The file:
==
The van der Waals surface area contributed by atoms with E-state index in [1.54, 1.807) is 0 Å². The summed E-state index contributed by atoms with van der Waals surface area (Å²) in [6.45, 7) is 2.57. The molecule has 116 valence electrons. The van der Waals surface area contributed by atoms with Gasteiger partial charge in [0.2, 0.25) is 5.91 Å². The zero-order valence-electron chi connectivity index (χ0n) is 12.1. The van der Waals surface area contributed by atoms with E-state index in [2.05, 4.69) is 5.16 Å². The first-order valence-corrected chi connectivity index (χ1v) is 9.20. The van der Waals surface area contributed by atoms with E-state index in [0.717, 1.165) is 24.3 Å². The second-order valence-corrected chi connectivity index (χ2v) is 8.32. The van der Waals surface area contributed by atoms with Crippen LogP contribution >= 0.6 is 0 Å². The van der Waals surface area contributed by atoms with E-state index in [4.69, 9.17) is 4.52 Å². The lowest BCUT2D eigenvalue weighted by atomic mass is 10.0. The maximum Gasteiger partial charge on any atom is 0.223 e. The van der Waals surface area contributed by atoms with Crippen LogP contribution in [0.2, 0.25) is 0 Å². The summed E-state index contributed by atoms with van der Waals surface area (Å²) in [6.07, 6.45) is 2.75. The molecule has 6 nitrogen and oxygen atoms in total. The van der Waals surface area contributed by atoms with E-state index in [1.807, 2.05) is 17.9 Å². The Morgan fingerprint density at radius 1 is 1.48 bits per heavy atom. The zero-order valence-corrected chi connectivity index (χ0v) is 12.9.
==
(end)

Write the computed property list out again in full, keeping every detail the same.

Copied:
The van der Waals surface area contributed by atoms with E-state index in [1.54, 1.807) is 0 Å². The summed E-state index contributed by atoms with van der Waals surface area (Å²) in [6.45, 7) is 2.57. The molecule has 116 valence electrons. The van der Waals surface area contributed by atoms with Gasteiger partial charge in [0.2, 0.25) is 5.91 Å². The zero-order valence-electron chi connectivity index (χ0n) is 12.1. The van der Waals surface area contributed by atoms with E-state index in [2.05, 4.69) is 5.16 Å². The first-order valence-corrected chi connectivity index (χ1v) is 9.20. The van der Waals surface area contributed by atoms with E-state index in [0.717, 1.165) is 24.3 Å². The second-order valence-corrected chi connectivity index (χ2v) is 8.32. The van der Waals surface area contributed by atoms with Crippen LogP contribution >= 0.6 is 0 Å². The van der Waals surface area contributed by atoms with E-state index in [4.69, 9.17) is 4.52 Å². The lowest BCUT2D eigenvalue weighted by atomic mass is 10.0. The maximum Gasteiger partial charge on any atom is 0.223 e. The van der Waals surface area contributed by atoms with Crippen LogP contribution in [0.2, 0.25) is 0 Å². The summed E-state index contributed by atoms with van der Waals surface area (Å²) in [6.07, 6.45) is 2.75. The molecule has 6 nitrogen and oxygen atoms in total. The van der Waals surface area contributed by atoms with E-state index in [1.807, 2.05) is 17.9 Å². The Morgan fingerprint density at radius 1 is 1.48 bits per heavy atom. The zero-order valence-corrected chi connectivity index (χ0v) is 12.9.